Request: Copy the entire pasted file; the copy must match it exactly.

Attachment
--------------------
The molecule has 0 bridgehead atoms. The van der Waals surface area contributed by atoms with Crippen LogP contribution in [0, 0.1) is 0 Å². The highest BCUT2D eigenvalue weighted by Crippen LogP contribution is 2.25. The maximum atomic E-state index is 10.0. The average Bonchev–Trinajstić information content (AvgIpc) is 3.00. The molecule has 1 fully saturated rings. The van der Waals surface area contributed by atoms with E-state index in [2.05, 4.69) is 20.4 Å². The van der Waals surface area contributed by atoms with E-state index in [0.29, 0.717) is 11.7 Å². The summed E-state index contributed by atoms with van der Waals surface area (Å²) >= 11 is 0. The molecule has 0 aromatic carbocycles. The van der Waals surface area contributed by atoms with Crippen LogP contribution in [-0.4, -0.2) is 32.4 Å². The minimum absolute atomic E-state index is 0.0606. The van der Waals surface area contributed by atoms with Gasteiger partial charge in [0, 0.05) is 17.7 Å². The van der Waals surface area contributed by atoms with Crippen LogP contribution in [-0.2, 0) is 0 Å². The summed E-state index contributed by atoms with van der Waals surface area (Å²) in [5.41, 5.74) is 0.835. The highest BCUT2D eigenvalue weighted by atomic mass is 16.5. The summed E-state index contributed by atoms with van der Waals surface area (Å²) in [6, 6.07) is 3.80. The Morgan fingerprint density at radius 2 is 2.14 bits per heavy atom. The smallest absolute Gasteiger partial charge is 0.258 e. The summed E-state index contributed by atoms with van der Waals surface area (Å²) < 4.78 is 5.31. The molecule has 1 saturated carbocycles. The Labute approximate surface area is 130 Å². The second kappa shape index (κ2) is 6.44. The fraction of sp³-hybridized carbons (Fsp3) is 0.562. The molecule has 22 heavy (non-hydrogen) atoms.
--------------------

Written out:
The molecule has 0 bridgehead atoms. The van der Waals surface area contributed by atoms with Crippen LogP contribution in [0, 0.1) is 0 Å². The highest BCUT2D eigenvalue weighted by Crippen LogP contribution is 2.25. The maximum atomic E-state index is 10.0. The average Bonchev–Trinajstić information content (AvgIpc) is 3.00. The molecule has 1 fully saturated rings. The van der Waals surface area contributed by atoms with E-state index in [2.05, 4.69) is 20.4 Å². The van der Waals surface area contributed by atoms with E-state index in [0.29, 0.717) is 11.7 Å². The summed E-state index contributed by atoms with van der Waals surface area (Å²) >= 11 is 0. The molecule has 0 aromatic carbocycles. The van der Waals surface area contributed by atoms with Crippen LogP contribution in [-0.4, -0.2) is 32.4 Å². The minimum absolute atomic E-state index is 0.0606. The van der Waals surface area contributed by atoms with Gasteiger partial charge in [0, 0.05) is 17.7 Å². The van der Waals surface area contributed by atoms with Crippen LogP contribution in [-0.2, 0) is 0 Å². The summed E-state index contributed by atoms with van der Waals surface area (Å²) in [5.41, 5.74) is 0.835. The highest BCUT2D eigenvalue weighted by atomic mass is 16.5. The summed E-state index contributed by atoms with van der Waals surface area (Å²) in [6, 6.07) is 3.80. The Morgan fingerprint density at radius 2 is 2.14 bits per heavy atom. The smallest absolute Gasteiger partial charge is 0.258 e. The summed E-state index contributed by atoms with van der Waals surface area (Å²) < 4.78 is 5.31. The molecule has 1 saturated carbocycles. The Labute approximate surface area is 130 Å². The second kappa shape index (κ2) is 6.44. The fraction of sp³-hybridized carbons (Fsp3) is 0.562. The molecule has 22 heavy (non-hydrogen) atoms.